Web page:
But obsess with London, Labour will. This is, of course, largely because it is the nation’s capital and thus attracts the greatest numbers. Vast Constituency Labour Parties massage dire membership figures elsewhere; an elsewhere where Labour desperately needs to win. It is also because our party is predominantly London-centric – 40% according to some estimates. In the West Midlands and, more importantly, in Scotland, is where the real fight will be won and lost. Labour may well win London, it won’t win Battersea, and when it doesn’t, lessons for further afield need to be learnt.

David Talbot is a political consultant

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6 Responses to “Labour obsesses over London while Scotland burns”

  1. John P Reid says:

    Good trifle, but the question is why, are we doing it, answer, after 1987′ when Labour did worse in London thn 1983 and we woked it in Scotland, w took the latter for granted, desperate to try to do better in London since 1987′ it was a case of getting moderate viewed councillors in Hackney, lewisham and Lambeth council, plus the mayoral elections,where we concentrated on areas, where labour could win, a harrow, Ilford, Barnett, and excluding Bexkey Heath, Croydon,we managed since 2094 to increase the amounts of GLA members from 7-11

    But just winning in areas in London ,we should have never list in the first place is like a dodgy 1- nil away win, it also relies on immigration and labour assuming that we have the migrant,who’ve settled in the UK, as their home nation vote.

  2. Ex labour says:

    Labour has written off Scotland full stop. They now realise it’s a lost cause so are focusing on trying to win in seats they feel are accessible. They have appointed Jim Murphy to head the Scottish party and according to my Scots family is probably one of the most hated politicians North of the border in fact they described him as “vile” and they are traditional Labour. However most tell me they are going over to the Nats not because of any anti Union sentiment, just they have had it with a Labour Party who treat them as sheeple.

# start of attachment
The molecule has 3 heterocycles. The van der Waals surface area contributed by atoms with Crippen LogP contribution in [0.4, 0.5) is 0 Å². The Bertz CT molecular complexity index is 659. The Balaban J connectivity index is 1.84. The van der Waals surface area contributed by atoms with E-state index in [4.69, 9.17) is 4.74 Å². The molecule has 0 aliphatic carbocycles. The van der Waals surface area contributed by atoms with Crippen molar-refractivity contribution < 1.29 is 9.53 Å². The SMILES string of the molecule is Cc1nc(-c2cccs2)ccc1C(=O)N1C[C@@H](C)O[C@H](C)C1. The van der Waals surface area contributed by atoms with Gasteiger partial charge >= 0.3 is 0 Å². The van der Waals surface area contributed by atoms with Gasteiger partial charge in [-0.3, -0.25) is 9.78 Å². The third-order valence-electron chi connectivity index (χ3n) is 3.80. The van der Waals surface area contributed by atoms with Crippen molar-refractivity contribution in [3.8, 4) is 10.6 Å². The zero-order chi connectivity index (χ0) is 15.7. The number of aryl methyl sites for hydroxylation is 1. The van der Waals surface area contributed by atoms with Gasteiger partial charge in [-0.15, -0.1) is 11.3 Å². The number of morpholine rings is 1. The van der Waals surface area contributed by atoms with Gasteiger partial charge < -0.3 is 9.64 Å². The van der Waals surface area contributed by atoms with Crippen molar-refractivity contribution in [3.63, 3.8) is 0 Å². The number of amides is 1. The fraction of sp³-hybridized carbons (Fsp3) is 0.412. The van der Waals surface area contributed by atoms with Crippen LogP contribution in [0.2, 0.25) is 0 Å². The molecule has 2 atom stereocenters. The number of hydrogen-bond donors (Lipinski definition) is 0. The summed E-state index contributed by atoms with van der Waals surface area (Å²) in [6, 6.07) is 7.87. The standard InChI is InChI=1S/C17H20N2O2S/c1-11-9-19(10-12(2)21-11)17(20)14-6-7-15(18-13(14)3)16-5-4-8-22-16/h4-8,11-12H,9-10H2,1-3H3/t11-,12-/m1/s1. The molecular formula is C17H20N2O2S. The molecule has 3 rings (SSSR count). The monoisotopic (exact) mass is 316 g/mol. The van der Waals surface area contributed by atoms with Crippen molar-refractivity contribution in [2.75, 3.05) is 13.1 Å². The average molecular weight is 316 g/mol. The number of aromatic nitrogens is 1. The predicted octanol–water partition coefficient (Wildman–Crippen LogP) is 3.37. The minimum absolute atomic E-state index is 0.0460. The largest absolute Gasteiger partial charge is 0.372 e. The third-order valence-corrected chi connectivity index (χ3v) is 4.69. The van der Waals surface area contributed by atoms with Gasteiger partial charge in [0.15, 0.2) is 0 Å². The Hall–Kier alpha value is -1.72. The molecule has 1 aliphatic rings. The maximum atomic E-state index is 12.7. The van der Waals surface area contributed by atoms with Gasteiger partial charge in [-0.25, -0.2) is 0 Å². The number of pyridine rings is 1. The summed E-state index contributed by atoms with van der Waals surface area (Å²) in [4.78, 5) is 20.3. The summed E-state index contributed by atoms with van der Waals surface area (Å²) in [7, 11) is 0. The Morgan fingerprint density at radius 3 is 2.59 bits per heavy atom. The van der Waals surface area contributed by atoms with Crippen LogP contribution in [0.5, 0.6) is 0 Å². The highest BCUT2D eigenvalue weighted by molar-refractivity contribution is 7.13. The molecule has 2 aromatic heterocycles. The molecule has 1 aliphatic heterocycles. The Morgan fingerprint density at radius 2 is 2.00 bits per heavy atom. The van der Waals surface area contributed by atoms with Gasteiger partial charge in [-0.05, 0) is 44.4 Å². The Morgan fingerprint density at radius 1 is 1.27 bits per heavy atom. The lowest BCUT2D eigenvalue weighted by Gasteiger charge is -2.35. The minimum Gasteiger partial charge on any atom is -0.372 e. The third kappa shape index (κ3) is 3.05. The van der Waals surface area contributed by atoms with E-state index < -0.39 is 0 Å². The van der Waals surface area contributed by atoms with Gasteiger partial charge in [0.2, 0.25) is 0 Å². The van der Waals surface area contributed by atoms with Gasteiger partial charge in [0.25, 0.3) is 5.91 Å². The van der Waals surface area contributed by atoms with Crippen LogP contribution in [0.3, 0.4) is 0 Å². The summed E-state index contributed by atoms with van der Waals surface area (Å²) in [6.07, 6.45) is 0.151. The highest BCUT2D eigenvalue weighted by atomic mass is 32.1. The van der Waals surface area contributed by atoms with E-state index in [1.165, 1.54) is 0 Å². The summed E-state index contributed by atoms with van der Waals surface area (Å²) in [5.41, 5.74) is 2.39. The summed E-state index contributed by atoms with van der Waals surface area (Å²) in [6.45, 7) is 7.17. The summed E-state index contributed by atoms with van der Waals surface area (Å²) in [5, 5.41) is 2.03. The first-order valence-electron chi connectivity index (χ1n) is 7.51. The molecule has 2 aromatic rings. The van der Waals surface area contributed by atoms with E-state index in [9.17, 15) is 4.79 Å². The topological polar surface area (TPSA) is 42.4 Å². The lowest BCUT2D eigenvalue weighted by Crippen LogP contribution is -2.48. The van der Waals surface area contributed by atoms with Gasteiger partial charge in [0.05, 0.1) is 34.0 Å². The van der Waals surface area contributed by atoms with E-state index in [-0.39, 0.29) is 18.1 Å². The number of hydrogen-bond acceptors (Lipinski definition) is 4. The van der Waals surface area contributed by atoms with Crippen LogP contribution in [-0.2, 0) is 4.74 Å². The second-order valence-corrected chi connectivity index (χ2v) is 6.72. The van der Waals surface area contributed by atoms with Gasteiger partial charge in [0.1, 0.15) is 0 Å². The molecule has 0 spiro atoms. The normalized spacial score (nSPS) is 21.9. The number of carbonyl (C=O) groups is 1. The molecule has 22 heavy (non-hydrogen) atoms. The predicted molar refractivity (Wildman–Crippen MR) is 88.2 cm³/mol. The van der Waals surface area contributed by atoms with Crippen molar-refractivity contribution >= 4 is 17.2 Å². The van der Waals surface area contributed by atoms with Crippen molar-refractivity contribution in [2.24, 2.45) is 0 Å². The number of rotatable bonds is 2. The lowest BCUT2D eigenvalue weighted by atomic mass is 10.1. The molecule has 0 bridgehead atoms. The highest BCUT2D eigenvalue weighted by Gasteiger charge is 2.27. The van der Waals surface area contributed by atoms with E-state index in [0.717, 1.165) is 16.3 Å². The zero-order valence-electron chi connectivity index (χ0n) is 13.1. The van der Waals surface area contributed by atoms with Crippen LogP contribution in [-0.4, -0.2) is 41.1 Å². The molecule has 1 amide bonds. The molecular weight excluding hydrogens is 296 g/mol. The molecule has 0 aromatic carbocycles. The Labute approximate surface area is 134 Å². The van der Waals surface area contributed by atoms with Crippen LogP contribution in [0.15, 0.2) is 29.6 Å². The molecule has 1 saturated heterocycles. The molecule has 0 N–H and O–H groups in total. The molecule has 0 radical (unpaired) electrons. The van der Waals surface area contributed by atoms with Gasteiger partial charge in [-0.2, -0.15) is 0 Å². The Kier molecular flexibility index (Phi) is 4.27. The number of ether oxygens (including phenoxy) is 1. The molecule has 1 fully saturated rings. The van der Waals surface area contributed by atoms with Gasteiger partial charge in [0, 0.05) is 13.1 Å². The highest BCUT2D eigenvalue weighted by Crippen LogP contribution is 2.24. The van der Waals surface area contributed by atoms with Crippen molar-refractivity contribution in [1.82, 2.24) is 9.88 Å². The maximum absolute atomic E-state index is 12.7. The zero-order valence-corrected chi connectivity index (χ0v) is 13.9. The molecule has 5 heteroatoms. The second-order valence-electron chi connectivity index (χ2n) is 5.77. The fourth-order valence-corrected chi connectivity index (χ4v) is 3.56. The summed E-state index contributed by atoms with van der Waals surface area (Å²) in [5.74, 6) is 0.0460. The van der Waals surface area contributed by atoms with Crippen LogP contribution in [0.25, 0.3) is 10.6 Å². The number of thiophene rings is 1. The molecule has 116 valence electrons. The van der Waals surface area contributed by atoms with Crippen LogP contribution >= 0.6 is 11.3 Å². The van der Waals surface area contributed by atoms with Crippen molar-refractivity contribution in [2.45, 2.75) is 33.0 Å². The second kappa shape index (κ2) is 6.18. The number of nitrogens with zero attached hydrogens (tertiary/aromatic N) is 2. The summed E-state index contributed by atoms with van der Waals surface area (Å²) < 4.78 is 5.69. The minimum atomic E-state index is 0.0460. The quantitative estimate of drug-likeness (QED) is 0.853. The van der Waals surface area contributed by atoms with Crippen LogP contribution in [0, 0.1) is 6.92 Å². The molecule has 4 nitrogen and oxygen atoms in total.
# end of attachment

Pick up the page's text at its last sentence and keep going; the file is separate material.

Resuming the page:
In London you have access to far greater manpower resources so the efforts are bound to concentrate there. The more worrying thing though is the “silent” majority – those who are yet undecided. I did a quick canvas of five of my Labour supporting friends recently and three said they would be voting UKIP due to the inability to tackle the issues close to them such as immigration and the EU. If this is replicated elsewhere is could be disasterous. In my area we have heard via leaflet only from our local Labour MP more in the last three weeks than the last three years. Once again they treat us like sheeple.

  3. LisaRob says: